Kris Currie had a dream of going off-grid, so he designed an energy-creating home, so that he wouldn’t have to pay tax on his energy bills, but in the end, he has had to do exactly that.
His complex is built in New Dominion, P.E.I. (Prince Edward Island), Canada and every aspect of it was designed to create energy. Currie planned to not pay any money to the government for the energy he managed to make all by himself.
Yet, when he received a bill for tax on every kilowatt produced per hour in his home, he was shocked!
He spent $46,000 on building his own solar paneled house, including $6,000 HST on materials like extra insulation and solar panels, believing that it would allow him to avoid this kind of tax, but sadly, he was wrong, as the HST (harmonized sales tax) still charged him.
Despite paying zero for his energy bills to Maritime Electric, he is still billed for the HST on every kilowatt-hour used, just like any other customer.
His home has 35 solar panels which are meant to generate all the electricity needed to power the home for a year. While heating oil is exempt from HST on P.E.I., other energy sources for heating like wood — or electricity — are not.
Currie is part of P.E.I.’s net metering program, which allows individual homeowners to generate their own electricity, sending any excess into the grid in exchange for credits so they don’t have to pay when they draw electricity back out of the grid — for instance when solar power can’t be generated at night.
Kris said that he finds this nonsense, as they are using it for heat, for one. “Oil’s exempt. Now that we’re producing electricity we’re getting charged for it.”
He adds that he built his net-zero home without government assistance, and in fact, he paid HST on the solar panels and the labor to have them installed. He did this partly to save on his monthly bills, but also to reduce his family’s carbon footprint.
The bizarre set up is believed to be another one of the government’s schemes to dissuade people from living off-grid.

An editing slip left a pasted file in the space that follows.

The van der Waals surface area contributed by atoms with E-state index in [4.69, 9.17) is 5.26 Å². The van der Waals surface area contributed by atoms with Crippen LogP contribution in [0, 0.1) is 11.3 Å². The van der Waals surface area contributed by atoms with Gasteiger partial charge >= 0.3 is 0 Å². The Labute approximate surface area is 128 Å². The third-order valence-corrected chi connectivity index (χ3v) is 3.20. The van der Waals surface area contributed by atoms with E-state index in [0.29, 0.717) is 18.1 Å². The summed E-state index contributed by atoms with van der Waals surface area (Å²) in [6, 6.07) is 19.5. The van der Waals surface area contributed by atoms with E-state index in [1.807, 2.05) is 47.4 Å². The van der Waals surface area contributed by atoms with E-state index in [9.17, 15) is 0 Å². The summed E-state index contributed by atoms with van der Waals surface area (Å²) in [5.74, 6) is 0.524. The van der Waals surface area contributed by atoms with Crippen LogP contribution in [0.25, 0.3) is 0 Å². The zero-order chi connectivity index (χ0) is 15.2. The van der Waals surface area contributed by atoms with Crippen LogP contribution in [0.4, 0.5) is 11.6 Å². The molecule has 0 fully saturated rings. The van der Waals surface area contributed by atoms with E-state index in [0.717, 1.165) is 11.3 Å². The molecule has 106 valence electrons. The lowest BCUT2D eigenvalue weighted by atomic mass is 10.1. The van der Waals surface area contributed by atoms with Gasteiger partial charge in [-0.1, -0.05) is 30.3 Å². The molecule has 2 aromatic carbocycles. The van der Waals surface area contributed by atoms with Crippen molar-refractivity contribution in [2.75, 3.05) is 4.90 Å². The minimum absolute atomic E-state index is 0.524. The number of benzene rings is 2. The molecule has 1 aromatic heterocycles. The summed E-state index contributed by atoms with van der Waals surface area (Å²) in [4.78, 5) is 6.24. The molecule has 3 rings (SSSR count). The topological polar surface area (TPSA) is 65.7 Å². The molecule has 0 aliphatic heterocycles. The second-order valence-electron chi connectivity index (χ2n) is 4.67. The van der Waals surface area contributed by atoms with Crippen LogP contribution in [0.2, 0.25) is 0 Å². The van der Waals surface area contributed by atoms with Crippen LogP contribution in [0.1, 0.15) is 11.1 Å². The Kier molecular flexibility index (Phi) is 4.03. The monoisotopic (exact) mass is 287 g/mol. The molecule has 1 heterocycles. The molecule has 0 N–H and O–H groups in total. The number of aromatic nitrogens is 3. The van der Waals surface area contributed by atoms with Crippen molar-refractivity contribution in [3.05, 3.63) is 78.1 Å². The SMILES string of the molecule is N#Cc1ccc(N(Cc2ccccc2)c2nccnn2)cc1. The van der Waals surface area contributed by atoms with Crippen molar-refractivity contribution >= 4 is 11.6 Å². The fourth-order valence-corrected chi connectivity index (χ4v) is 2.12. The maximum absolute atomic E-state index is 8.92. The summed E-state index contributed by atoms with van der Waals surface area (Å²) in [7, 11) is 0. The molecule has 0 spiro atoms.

CBC has reported that his home is generating more electricity than it uses, feeding the excess into P.E.I.’s electricity grid, where it’s sold to other Maritime Electric customers, who pay HST on what they use.
The added tax means it will take longer for Currie to pay off his investment, and he maintains that will discourage other homeowners from doing the same thing, as everybody is on a cost basis when they go to build a house or retrofit a house or try and reduce their energy consumption.
“It all goes into cost at the end of the day, how many years payback will you get? …The quicker we can get a payback, the quicker this stuff’s going to get produced.”
After his campaign to remove the sales tax charged to Canadians who produce their own solar electricity and bank it with a local utility through a net metering program, he did receive some relief from the P.E.I. government, as the province removed the provincial portion of the HST from part of all residential electric bills. That move has cut the tax Currie pays on his electric bill roughly in half.
As his story went viral, Currie stated that Canadians all across the country have reached out to him to ask about creating their own net-zero homes.
P.E.I.’s executive director of climate change and environment Todd Dupuis stated that the province would introduce new incentives for solar energy in 2019, but didn’t provide details.
The province told CBC it had asked the Canada Revenue Agency for a ruling on the taxation of energy produced under its net metering program, and it supported what the federal finance minister told P.E.I. Senator Percy Downe, who took the issue up and asked for a review of the situation with the P.E.I. government.
Namely, the ruling confirmed that electricity is a taxable supply, so Maritime Electric is required to charge HST on the full value of that supply, even if the customer is being credited for the electricity itself.